Nearly 1,200 emergency calls to West Midlands Ambulance Service went unanswered during July as staff struggled to cope with surging demand.
Unprecedented strain was placed on call handlers during the month as the ambulance service received a record number of calls.
It resulted in a staggering 1,196 calls being abandoned by people who had dialled 999 – 38 every day on average.
Only twice in the previous two years had more than 100 calls been abandoned in a single month and never in that period had the total been more than 267. Unanswered calls in July rocketed to 42 times the previous month.
The region’s ambulance service faced a crisis during July and issued a plea for people only to ring 999 in an emergency. The number of people calling more than once to check where their ambulance was also compounded the problems and caused frustration for bosses.
Dozens of new call handlers have been brought in to help the service cope with the rising demand.
Increasing Covid cases and warm weather are thought to be partly behind the sudden surge in calls from June onwards. Bosses said the service remains under “severe pressure”.
The struggles were representative of a national trend and WMAS said despite its problems it still had the best answering performance in the country in July.
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New figures obtained by BirminghamLive illustrated the scale of the problems faced by the service during the summer.
Answered calls for a single month rose above 100,000 for the time since at least 2018 in June. A total of 103,621 emergency calls were answered that month. The total then surged to 129,063 the following month before falling slightly to 110,402.
The total calls during the summer months were higher than even December and January, when the service is traditionally busiest around Christmas and New Year. The record for the service’s busiest day was broken several times during July.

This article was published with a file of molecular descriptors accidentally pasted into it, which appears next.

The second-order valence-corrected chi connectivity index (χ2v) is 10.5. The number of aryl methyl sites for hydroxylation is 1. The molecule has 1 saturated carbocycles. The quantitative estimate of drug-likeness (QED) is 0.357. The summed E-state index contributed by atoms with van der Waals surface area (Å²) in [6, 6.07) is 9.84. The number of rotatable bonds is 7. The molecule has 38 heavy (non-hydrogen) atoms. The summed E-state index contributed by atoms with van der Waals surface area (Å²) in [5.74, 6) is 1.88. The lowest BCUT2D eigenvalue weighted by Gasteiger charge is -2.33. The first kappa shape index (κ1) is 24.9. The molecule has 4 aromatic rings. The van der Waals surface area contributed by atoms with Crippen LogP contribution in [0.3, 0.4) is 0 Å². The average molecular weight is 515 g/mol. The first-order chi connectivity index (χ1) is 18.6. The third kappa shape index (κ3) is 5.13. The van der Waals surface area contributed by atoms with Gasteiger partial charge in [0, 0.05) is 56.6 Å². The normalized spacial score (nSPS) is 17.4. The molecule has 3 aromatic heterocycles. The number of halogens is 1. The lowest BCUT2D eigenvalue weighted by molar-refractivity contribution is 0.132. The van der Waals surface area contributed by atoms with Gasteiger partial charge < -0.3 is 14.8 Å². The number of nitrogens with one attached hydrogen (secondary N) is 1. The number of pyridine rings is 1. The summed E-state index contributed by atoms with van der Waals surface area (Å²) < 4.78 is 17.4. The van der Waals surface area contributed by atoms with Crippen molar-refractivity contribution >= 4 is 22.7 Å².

The average time taken to answer 999 calls, which is traditionally around a second, rose to 12 seconds in July before falling to three seconds in August.
Unanswered calls came down to 186 in August but that figure was still higher than any other point for 18 months.
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A West Midlands Ambulance Service spokesman said: “During July, West Midlands Ambulance Service had the best call answering performance in the country, but unfortunately, we were not able to answer all of the emergency calls that were made, for which we apologise.
“The additional funding announced by NHS England in the summer means that we are recruiting hundreds of new call assessors, dozens of whom are now taking emergency calls.
“Local NHS services were and remain under severe pressure; hospital handover delays unfortunately mean patients are waiting longer for an ambulance response, which results in patients ringing back to find out where their ambulance is.
“If you have called 999 and an ambulance has been arranged for you, please do not call back asking for a time of arrival as this could delay us speaking to another patient who needs our help.
“Only call back if the patient’s condition worsens or you no longer need our help.”
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